1. No letters from Elizabeth Cranch Norton to AA2 have been located.

Docno: ADMS-04-08-02-0242

Author: Adams, Abigail
Recipient: Adams, John Quincy
Date: 1789-11-22

Abigail Adams to John Quincy Adams

[salute] my dear son

one would suppose that the waters between N york and Road Island had produced the same effect upon you, that the Poets feign of the River Lethe, not a Line, not a word from you since you quitted Richmond Hill. are you so wholy absorpd in the study of the Law of Nations as to forget those of Nature?
I have been very sorry since you left us that your visit was made just at the period it was. a few untoward circumstances combined to render it less agreeable to you than it would have proved since. I should not have consented to your leaving us, if I had thought I should not have follow'd in a few days but the season of the year in which I must have returnd, & the arrangments I must have made to have tarried only two months quite discouraged me. at the next adjournment I hope to come on and pass several Months at Braintree.
Since I saw you, you have had an illusterous visiter. I hope you was one of the Choir who so aptly Serenaded him, with “the Hero comes.” he was much gratified with the attention shewn him: I have it from his own Mouth. is it in Humane Nature to be otherways? he ought to be immortal, for who can ever fill his place— I ought to inform you that the day after you left us, you had an invitation to dine there.1 we live in a most friendly intercourse, & madam makes very few visits but those of ceremony when she does not request my Ladyship to accompany her and I have several appointments of that kind now on Hand Let not the Busy fiend envy propogate reports so basely false as that there is any coldness Subsisting between the Families— Massachusetts alone could be guilty of such baseness. I hope the presence of the Late visiter has banishd antifederialism
{ 443 }
I hope you have visited your Father since the misfortune of his Horse has prevented him from the excursion he intended.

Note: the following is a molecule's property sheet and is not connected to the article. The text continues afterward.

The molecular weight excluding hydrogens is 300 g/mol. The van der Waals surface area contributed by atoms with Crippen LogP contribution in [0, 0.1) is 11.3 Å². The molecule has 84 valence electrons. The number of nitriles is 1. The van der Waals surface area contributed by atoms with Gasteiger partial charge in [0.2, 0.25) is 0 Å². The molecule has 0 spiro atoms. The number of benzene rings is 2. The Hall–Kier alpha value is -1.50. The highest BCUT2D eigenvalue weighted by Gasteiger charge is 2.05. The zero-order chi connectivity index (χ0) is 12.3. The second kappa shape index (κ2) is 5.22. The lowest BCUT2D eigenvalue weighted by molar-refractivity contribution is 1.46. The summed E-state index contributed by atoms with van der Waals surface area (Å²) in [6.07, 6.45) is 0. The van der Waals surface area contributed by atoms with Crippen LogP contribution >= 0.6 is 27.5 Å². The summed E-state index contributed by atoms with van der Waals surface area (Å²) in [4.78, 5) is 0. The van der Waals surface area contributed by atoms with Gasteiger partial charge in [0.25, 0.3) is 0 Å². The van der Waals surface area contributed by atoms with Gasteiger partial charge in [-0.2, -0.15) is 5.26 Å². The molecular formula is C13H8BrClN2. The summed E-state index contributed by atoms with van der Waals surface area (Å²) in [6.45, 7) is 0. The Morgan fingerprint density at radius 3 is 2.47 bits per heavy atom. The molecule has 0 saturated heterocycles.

Your Friends here desire to be rememberd to you and chide you for not writing. believe me most affectionatly / your &c
[signed] Abigail Adams
1. Two days later, on 24 Nov., George Washington invited AA to join him in his box at the theater. AA accepted the invitation and attended a production of The Toy; or, A Trip to Hampton Court, along with a number of other government officials and their wives (Washington, Papers, Presidential Series, 4:321–322).

Docno: ADMS-04-08-02-0243

Author: Adams, Abigail
Recipient: Tufts, Cotton
Date: 1789-11-22

Abigail Adams to Cotton Tufts

[salute] My dear sir

I congratulate you and the Lady to whom you are united upon your Nuptials, and most sincerely wish you a renewall of all your former happiness, with corresponding dispositions, and inclinations. the domestick circle is alone capable of yealding satisfactions, which an intercourse with the word and all its amusements never can afford. in Buisness or in pleasure the participation of a dear Friend, makes more than half the enjoyment. there is a period of Life too, when neither buisness or pleasure can be persued with the ardour of Youth. then it is that we feel more sensibly the want of domestick tranquility and retirement. may your declining years my dear sir be as repleat with happiness as the visisitudes of Humane Life will permit, and when this transitory scene ends, may you meet the Reward of a good and Faithfull Servant
I wrote to you by my son sine which I have not heard from you.1 I have now to request you to procure for me 400 wt of Butter and to send it by Barnard. I have been dissapointed here, and it is so scarce and dear that I am sure I cannot now procure it. Barnard has orders to bring several hundred firkins, & I wish you to secure mine as soon as you receive this Letter, I also wish to have a Barrel of Beaf put up by Baldwin & a couple of dozen of Hams. mr W Smith will tell you who I mean if you are at any loss. there is also a sley to be sold for 8 dollors by packard who Lives with mr Black2 Mears has an other with harness for 11.3 I will thank you to see them both & to Buy one or the other & send by Barnard I must give ten pounds currency for one here, and we must have one, for to go to market in winter, living two miles from it, and never being able to Buy at our door the marketting all being carried into the city by water. if you { 444 } will be so good as to procure these things and send me the Bill by Barnard with an order for him to receive the money I will pay it to him the Horse cart & sled if not sold will amply repay us if we can get it here, as we cannot get a carman to come out of Town to bring any thing under four shillings.